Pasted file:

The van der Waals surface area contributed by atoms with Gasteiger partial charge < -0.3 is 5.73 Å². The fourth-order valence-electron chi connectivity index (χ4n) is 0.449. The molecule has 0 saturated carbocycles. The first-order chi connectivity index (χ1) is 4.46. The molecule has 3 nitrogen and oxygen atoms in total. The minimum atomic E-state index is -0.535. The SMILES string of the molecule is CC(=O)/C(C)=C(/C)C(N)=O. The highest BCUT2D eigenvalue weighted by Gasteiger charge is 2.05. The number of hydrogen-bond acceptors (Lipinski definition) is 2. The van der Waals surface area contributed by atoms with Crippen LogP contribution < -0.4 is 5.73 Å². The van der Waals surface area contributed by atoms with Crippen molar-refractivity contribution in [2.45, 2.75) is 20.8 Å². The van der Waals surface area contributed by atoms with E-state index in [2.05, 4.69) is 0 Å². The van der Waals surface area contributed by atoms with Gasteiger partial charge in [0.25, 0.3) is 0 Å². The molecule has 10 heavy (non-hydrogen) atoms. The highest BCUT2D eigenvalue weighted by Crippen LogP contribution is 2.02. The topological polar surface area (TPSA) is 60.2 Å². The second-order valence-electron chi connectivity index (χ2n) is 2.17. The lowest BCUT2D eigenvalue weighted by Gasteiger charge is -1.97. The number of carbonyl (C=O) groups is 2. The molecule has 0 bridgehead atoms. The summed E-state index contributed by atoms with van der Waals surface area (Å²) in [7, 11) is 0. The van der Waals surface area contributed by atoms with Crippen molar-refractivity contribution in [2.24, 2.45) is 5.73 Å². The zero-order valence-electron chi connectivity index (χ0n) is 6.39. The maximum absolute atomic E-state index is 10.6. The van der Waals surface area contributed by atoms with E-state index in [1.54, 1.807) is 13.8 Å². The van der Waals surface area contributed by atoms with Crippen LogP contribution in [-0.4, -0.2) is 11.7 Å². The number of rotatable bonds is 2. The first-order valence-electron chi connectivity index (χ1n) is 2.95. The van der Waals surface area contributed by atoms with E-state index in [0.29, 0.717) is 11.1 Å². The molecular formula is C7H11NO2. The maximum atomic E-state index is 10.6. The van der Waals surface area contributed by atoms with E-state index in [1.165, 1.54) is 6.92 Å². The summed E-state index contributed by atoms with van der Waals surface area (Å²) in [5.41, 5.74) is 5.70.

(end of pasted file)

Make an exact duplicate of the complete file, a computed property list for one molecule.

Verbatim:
The van der Waals surface area contributed by atoms with Gasteiger partial charge < -0.3 is 5.73 Å². The fourth-order valence-electron chi connectivity index (χ4n) is 0.449. The molecule has 0 saturated carbocycles. The first-order chi connectivity index (χ1) is 4.46. The molecule has 3 nitrogen and oxygen atoms in total. The minimum atomic E-state index is -0.535. The SMILES string of the molecule is CC(=O)/C(C)=C(/C)C(N)=O. The highest BCUT2D eigenvalue weighted by Gasteiger charge is 2.05. The number of hydrogen-bond acceptors (Lipinski definition) is 2. The van der Waals surface area contributed by atoms with Crippen LogP contribution < -0.4 is 5.73 Å². The van der Waals surface area contributed by atoms with Crippen molar-refractivity contribution in [2.45, 2.75) is 20.8 Å². The van der Waals surface area contributed by atoms with E-state index in [2.05, 4.69) is 0 Å². The van der Waals surface area contributed by atoms with Gasteiger partial charge in [0.25, 0.3) is 0 Å². The molecule has 10 heavy (non-hydrogen) atoms. The highest BCUT2D eigenvalue weighted by Crippen LogP contribution is 2.02. The topological polar surface area (TPSA) is 60.2 Å². The second-order valence-electron chi connectivity index (χ2n) is 2.17. The lowest BCUT2D eigenvalue weighted by Gasteiger charge is -1.97. The number of carbonyl (C=O) groups is 2. The molecule has 0 bridgehead atoms. The summed E-state index contributed by atoms with van der Waals surface area (Å²) in [7, 11) is 0. The van der Waals surface area contributed by atoms with Crippen molar-refractivity contribution in [2.24, 2.45) is 5.73 Å². The zero-order valence-electron chi connectivity index (χ0n) is 6.39. The maximum absolute atomic E-state index is 10.6. The van der Waals surface area contributed by atoms with E-state index in [1.54, 1.807) is 13.8 Å². The van der Waals surface area contributed by atoms with Crippen LogP contribution in [-0.4, -0.2) is 11.7 Å². The number of rotatable bonds is 2. The first-order valence-electron chi connectivity index (χ1n) is 2.95. The van der Waals surface area contributed by atoms with E-state index in [0.29, 0.717) is 11.1 Å². The molecular formula is C7H11NO2. The maximum atomic E-state index is 10.6. The van der Waals surface area contributed by atoms with E-state index in [1.165, 1.54) is 6.92 Å². The summed E-state index contributed by atoms with van der Waals surface area (Å²) in [5.41, 5.74) is 5.70.